no one is debating that the engine and the mind are
important. what i am saying is that no amount of
training or positive thinking will make up for the fact that
a seasoned rider using a 70s frame and 70s parts is going
to be at a disadvantage if everyone around him is using
modern parts. the average speeds don't matter. the terrain
doesn't matter. nothing matters. buy if the playing field is
tilted, that matters.
i could be mistaken, but there was a time in the 70s that
the now-vintage parts were new and innovative. i suspect
all the racers from the 50s and 60s glommed onto the new
stuff and consumed it passionately. there may have been a few
holdouts that thought derailleurs were newfangled and high
tech, and "what's wrong with dismounting and flipping around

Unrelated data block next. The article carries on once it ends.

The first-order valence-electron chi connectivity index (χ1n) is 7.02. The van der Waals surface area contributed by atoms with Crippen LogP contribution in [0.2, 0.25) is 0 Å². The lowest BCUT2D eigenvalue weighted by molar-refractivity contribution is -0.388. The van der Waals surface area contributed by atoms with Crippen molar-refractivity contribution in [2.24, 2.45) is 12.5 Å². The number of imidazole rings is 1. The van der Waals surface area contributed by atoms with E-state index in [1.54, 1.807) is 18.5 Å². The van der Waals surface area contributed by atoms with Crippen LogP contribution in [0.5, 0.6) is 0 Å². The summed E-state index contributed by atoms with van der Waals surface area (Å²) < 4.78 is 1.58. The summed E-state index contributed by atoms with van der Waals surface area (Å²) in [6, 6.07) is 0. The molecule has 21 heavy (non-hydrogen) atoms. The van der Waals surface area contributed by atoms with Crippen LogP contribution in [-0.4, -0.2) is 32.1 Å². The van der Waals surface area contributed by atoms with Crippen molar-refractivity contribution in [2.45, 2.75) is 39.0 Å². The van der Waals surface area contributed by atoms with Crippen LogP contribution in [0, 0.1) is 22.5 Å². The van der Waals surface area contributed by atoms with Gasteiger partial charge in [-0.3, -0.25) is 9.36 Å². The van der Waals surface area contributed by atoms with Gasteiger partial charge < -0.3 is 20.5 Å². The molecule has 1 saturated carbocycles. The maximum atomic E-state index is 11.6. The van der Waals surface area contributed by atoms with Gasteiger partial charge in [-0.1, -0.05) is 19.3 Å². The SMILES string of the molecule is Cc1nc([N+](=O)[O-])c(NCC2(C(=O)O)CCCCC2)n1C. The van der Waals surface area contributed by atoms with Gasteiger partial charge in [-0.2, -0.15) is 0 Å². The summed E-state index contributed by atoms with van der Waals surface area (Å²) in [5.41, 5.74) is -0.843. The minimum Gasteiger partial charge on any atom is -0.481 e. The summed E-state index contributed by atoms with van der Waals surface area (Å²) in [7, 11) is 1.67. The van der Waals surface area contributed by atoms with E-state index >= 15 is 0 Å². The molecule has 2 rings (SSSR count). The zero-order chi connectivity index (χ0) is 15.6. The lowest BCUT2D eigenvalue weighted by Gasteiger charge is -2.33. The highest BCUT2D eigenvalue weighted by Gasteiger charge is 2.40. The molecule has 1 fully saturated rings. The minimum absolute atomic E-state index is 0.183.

the rear wheel to use the_other_cog to get up the hill."
(remember those????).
it's been noted here, also, that rominger set a record using
a basic colnago track frame. unlike road frames, track frames
of that or any era have not changed to the point that they're
not compatible with parts from another era. the track frame
'simply' holds the parts, few as they are. rominger's feat
was accomplished because the wheels were better, he had
the aero position nailed, and he had good fitness. i defy
anyone racing to break a current record on the road
using 30 year old parts. the hour record and track parts
represent a different animal.
this thread has taken too many turns for me to remain
interested. i contended this a.m. that, essentially, a 70s
bicycle would be a liability in a racing situation in today's
world. my opinion is not based on that i love old bikes
or that i hoard, i mean 'collect' old parts. it's based on first
hand experience from racing and being involved in the
sport at all levels. it'd be interesting to know how many
opinions voiced today were formed by people whose
careers took place on the sidelines.